Cumulus Networks recommends you use a VLAN-aware bridge on your switch. You use traditional mode bridges only if you need to run more than one bridge on the switch or if you need to use PVSTP+.
Creating a Traditional Mode Bridge
You configure traditional mode bridges in
/etc/network/interfaces file. To create a traditional mode bridge:
- Open the
/etc/network/interfacesfile in a text editor.
Add a new stanza to create the bridge, and save the file. The example below creates a bridge with STP enabled and the MAC address ageing timer configured to a lower value than the default:
Configuration Option Description Default Value bridge-ports List of logical and physical ports belonging to the logical bridge. N/A bridge-ageing Maximum amount of time before a MAC addresses learned on the bridge expires from the bridge MAC cache. 300 seconds bridge-stp
Enables spanning tree protocol on this bridge. The default spanning tree mode is Per VLAN Rapid Spanning Tree Protocol (PVRST).
For more information on spanning-tree configurations see the configuration section: Spanning Tree and Rapid Spanning Tree.
The name of the bridge must be:
Do not try to bridge the management port, eth0, with any switch ports (like swp0, swp1, and so forth). For example, if you created a bridge with eth0 and swp1, it will not work.
- Compliant with Linux interface naming conventions.
- Unique within the switch.
Reload the network configuration using the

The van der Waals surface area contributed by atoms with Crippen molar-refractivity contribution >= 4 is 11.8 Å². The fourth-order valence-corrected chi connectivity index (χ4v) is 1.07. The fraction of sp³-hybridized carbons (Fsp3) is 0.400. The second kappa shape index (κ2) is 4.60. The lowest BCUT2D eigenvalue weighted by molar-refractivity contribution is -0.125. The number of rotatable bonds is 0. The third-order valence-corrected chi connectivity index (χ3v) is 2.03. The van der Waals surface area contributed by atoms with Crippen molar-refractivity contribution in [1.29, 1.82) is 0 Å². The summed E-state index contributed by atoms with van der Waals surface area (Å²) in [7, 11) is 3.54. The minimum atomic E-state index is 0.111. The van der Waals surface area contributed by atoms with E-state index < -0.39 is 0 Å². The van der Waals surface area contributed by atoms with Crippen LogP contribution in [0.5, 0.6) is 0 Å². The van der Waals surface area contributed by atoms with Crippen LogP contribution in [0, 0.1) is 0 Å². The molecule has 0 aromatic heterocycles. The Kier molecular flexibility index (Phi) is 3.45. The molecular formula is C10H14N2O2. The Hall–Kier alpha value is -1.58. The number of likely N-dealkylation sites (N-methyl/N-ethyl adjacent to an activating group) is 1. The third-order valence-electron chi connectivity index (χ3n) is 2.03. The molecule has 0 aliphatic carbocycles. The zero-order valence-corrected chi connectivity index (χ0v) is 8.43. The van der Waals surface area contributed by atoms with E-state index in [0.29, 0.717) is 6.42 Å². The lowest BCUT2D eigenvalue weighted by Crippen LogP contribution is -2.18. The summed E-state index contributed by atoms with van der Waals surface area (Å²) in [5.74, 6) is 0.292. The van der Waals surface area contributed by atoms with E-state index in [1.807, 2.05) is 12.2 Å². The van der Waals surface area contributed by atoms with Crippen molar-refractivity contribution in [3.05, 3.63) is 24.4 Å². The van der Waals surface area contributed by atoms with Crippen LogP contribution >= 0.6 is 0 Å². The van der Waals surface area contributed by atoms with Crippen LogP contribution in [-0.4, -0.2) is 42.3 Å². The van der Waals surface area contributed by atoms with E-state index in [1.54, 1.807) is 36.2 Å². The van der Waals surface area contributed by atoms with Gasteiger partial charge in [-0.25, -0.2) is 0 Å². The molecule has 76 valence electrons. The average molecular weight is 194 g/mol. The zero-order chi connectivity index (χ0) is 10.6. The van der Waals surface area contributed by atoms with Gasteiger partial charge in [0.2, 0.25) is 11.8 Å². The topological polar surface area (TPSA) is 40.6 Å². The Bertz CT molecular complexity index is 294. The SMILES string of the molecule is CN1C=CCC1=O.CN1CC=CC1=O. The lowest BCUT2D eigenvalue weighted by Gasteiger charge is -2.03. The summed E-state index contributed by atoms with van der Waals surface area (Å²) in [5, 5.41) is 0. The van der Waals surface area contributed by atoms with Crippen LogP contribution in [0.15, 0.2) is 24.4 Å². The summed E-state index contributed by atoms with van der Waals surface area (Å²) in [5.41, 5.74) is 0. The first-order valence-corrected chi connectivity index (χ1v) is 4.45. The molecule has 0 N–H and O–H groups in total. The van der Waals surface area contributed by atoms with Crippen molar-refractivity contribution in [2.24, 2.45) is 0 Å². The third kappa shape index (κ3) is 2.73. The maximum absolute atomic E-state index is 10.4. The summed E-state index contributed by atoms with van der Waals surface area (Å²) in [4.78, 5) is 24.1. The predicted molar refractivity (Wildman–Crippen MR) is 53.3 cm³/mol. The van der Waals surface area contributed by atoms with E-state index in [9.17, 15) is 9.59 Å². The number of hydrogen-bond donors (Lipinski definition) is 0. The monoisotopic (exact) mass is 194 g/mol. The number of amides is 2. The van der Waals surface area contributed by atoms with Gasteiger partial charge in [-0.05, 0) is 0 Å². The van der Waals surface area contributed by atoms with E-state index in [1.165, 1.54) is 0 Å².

You can configure multiple bridges, in order to logically divide a switch into multiple layer 2 domains. This allows for hosts to communicate with other hosts in the same domain, while separating them fro hosts in other domains.
You can create only one VLAN-aware bridge on a switch.
The diagram below shows a multiple bridge configuration, where host-1 and host-2 are connected to bridge-A, while host-3 and host-4 are connected to bridge-B. This means that:
- host-1 and host-2 can communicate with each other.
- host-3 and host-4 can communicate with each other.
- host-1 and host-2 cannot communicate with host-3 and host-4.
This example configuration looks like this in the
Using Trunks in Traditional Bridge Mode
The IEEE standard for trunking is 802.1Q. The 802.1Q specification adds a 4 byte header within the Ethernet frame that identifies the VLAN of which the frame is a member.
802.1Q also identifies an untagged frame as belonging to the native VLAN (most network devices default their native VLAN to 1). The concept of native, non-native, tagged or untagged has generated confusion due to mixed terminology and vendor-specific implementations. Some clarification is in order:
- A trunk port is a switch port configured to send and receive 802.1Q tagged frames.
- A switch sending an untagged (bare Ethernet) frame on a trunk port is sending from the native VLAN defined on the trunk port.
- A switch sending a tagged frame on a trunk port is sending to the VLAN identified by the 802.1Q tag.
- A switch receiving an untagged (bare Ethernet) frame on a trunk port places that frame in the native VLAN defined on the trunk port.
- A switch receiving a tagged frame on a trunk port places that frame in the VLAN identified by the 802.1Q tag.
A bridge in traditional mode has no concept of trunks, just tagged or untagged frames. With a trunk of 200 VLANs, there would need to be 199 bridges, each containing a tagged physical interface, and one bridge containing the native untagged VLAN. See the examples below for more information.
The interaction of tagged and un-tagged frames on the same trunk often leads to undesired and unexpected behavior. A switch that uses VLAN 1 for the native VLAN may send frames to a switch that uses VLAN 2 for the native VLAN, thus merging those two VLANs and their spanning tree state.
To create the above example, add the following configuration to the
VLAN Tagging Examples
You can find more examples of VLAN tagging in this chapter.